For many years, I have shied away from using the term “revolution” in my conversations with people. Partly because it holds so many connotations, partly because it seems overused, and partly because it seems to strike fear in people (bloodshed tends to do that).
Being an avid student of history, I set out on a path this past year that helped me obtain a deeper meaning of the term by studying watershed moments of civilization. Included in this self-prescribed adventure were tomes, course lectures, and documentaries about the 3,000 years of Chinese history, ancient warfare advancements, Middle Ages in Europe, the rise of Christianity, the Medici family & the Renaissance, the American Revolution, the history of Japan, and Buddhism’s many reincarnations.
What was my single greatest epiphany? I need to start using “revolution” more often when it comes to the world we’re living in today. What’s happening now is just as transformational as anything that has come before.
Just think about how information was treated prior to the 1950s. It was sequestered in the dusty shelves of libraries and entombed in card catalogs. Even worse – the greatest stories of humankind were left untold to the world, residing in the archives of museums and libraries.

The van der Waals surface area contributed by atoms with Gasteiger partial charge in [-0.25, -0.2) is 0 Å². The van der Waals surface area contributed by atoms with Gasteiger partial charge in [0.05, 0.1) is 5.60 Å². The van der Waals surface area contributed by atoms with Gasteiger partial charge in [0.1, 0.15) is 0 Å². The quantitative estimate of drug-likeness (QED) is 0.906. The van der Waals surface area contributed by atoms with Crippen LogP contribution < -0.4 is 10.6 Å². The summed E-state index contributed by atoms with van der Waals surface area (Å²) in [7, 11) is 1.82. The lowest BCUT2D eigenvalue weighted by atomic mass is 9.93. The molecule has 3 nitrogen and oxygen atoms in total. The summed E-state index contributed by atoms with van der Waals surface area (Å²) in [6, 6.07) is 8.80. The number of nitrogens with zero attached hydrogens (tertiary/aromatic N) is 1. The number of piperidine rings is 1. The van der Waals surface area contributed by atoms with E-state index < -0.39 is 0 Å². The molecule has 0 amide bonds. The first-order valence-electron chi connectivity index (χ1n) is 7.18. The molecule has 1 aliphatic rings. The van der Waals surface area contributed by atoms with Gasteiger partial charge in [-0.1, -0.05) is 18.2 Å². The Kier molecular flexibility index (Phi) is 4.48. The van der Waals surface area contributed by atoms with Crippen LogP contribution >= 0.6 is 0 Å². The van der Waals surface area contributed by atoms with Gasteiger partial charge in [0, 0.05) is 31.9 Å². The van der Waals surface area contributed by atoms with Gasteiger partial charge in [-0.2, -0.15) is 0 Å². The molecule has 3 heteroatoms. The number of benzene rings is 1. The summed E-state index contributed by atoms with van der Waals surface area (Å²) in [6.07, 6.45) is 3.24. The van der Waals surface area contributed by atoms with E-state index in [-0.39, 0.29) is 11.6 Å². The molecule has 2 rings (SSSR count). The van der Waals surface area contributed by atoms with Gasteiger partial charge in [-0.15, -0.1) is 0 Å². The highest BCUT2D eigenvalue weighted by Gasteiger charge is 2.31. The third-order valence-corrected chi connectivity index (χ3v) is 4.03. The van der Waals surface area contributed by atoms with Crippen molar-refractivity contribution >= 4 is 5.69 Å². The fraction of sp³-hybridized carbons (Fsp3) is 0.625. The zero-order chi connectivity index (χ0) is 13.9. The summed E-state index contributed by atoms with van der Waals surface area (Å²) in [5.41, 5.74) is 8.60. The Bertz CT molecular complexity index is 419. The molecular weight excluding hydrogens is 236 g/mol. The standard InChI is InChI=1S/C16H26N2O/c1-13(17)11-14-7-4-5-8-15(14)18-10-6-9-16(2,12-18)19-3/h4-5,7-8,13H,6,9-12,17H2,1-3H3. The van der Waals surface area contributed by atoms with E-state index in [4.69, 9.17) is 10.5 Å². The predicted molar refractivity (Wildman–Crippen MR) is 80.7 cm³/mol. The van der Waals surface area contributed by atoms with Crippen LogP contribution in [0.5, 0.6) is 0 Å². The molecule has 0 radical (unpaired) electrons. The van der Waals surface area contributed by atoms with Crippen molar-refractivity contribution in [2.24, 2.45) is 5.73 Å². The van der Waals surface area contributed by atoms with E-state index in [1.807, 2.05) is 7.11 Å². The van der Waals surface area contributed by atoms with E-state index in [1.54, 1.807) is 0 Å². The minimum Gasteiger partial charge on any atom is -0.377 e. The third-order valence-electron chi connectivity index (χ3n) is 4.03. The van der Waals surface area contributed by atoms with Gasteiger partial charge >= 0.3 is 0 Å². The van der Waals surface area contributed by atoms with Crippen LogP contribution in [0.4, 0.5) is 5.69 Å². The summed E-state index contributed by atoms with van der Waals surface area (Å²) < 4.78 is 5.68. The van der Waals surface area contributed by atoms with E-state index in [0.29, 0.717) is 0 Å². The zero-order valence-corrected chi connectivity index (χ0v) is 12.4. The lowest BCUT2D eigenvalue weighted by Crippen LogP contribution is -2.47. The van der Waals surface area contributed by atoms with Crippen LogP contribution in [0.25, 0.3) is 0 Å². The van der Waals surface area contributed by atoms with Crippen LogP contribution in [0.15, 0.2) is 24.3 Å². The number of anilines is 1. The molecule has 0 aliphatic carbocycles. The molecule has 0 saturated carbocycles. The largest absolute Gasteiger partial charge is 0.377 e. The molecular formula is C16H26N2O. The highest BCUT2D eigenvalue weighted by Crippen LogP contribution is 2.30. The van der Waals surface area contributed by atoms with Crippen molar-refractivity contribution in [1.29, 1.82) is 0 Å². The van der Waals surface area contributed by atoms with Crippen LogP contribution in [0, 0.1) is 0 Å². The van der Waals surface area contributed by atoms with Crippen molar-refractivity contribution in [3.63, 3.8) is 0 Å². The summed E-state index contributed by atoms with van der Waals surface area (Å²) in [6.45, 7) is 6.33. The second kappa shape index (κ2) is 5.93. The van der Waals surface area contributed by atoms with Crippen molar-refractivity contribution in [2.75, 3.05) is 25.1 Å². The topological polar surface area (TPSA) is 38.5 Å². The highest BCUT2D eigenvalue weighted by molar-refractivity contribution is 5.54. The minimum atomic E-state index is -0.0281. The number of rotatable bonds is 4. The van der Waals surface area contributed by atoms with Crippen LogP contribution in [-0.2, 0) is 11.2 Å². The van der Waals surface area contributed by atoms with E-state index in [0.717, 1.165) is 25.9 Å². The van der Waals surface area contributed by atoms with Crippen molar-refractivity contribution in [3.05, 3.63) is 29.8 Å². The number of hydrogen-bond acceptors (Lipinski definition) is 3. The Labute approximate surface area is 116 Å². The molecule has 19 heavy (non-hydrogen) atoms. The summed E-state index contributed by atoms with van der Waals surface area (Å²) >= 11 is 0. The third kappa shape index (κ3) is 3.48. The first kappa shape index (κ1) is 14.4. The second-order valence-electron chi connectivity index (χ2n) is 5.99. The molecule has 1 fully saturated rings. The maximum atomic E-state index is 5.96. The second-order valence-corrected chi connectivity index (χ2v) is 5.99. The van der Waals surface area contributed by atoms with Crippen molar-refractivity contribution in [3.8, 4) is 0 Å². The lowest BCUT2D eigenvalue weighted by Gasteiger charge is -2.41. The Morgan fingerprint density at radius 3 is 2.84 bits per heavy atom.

Thanks to the visionaries who sowed the seeds of the Broadband Revolution (learn for yourself in Adam Brate’s excellent Technomanifestos), we can now access the collective knowledge of the wired world through simple-to-use devices most anytime, anyplace in the US.
Doubt me? Just YouTube any culturally significant topic and see what you find. (Try searching “I have a dream” in honor of Dr. Martin Luther King, Jr.).
The value of this connectivity is immeasurable and causing enormous disruption for those who don’t understand the stakes of the Broadband Revolution. Everything from presidential politics (Techpresident.com) to non-profit fundraising is feeling the impact.
For those tempted to undervalue the importance of this fundamental shift, just search American Revolution on Wikipedia and read in the “Aftermath” section about the fate of the 100,000 – 250,000 Tories (crown loyalists), which included exile and loss of property.
Is “Broadband Revolution” an overstatement? How would you describe the transformational change happening?